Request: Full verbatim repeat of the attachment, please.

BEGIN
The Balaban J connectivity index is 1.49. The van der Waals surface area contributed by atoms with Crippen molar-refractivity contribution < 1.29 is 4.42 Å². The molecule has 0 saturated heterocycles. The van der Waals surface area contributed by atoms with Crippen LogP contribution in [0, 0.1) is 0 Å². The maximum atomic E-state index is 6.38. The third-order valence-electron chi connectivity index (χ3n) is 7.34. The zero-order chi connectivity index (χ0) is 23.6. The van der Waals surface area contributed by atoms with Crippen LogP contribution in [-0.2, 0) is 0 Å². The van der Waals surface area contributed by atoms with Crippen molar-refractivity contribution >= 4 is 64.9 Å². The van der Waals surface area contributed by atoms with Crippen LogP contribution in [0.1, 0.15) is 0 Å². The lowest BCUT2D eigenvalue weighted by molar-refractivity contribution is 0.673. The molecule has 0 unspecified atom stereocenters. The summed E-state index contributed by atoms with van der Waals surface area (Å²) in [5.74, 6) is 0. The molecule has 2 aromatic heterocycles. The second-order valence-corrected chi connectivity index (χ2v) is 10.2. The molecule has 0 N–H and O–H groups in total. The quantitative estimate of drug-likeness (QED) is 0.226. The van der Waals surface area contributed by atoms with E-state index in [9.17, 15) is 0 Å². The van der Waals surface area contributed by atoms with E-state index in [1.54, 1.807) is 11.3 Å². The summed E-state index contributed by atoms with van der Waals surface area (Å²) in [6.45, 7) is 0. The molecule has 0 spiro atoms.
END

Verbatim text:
The Balaban J connectivity index is 1.49. The van der Waals surface area contributed by atoms with Crippen molar-refractivity contribution < 1.29 is 4.42 Å². The molecule has 0 saturated heterocycles. The van der Waals surface area contributed by atoms with Crippen LogP contribution in [0, 0.1) is 0 Å². The maximum atomic E-state index is 6.38. The third-order valence-electron chi connectivity index (χ3n) is 7.34. The zero-order chi connectivity index (χ0) is 23.6. The van der Waals surface area contributed by atoms with Crippen LogP contribution in [-0.2, 0) is 0 Å². The van der Waals surface area contributed by atoms with Crippen molar-refractivity contribution >= 4 is 64.9 Å². The van der Waals surface area contributed by atoms with Crippen LogP contribution in [0.1, 0.15) is 0 Å². The lowest BCUT2D eigenvalue weighted by molar-refractivity contribution is 0.673. The molecule has 0 unspecified atom stereocenters. The summed E-state index contributed by atoms with van der Waals surface area (Å²) in [5.74, 6) is 0. The molecule has 2 aromatic heterocycles. The second-order valence-corrected chi connectivity index (χ2v) is 10.2. The molecule has 0 N–H and O–H groups in total. The quantitative estimate of drug-likeness (QED) is 0.226. The van der Waals surface area contributed by atoms with E-state index in [9.17, 15) is 0 Å². The van der Waals surface area contributed by atoms with E-state index in [1.54, 1.807) is 11.3 Å². The summed E-state index contributed by atoms with van der Waals surface area (Å²) in [6.45, 7) is 0. The molecule has 0 spiro atoms.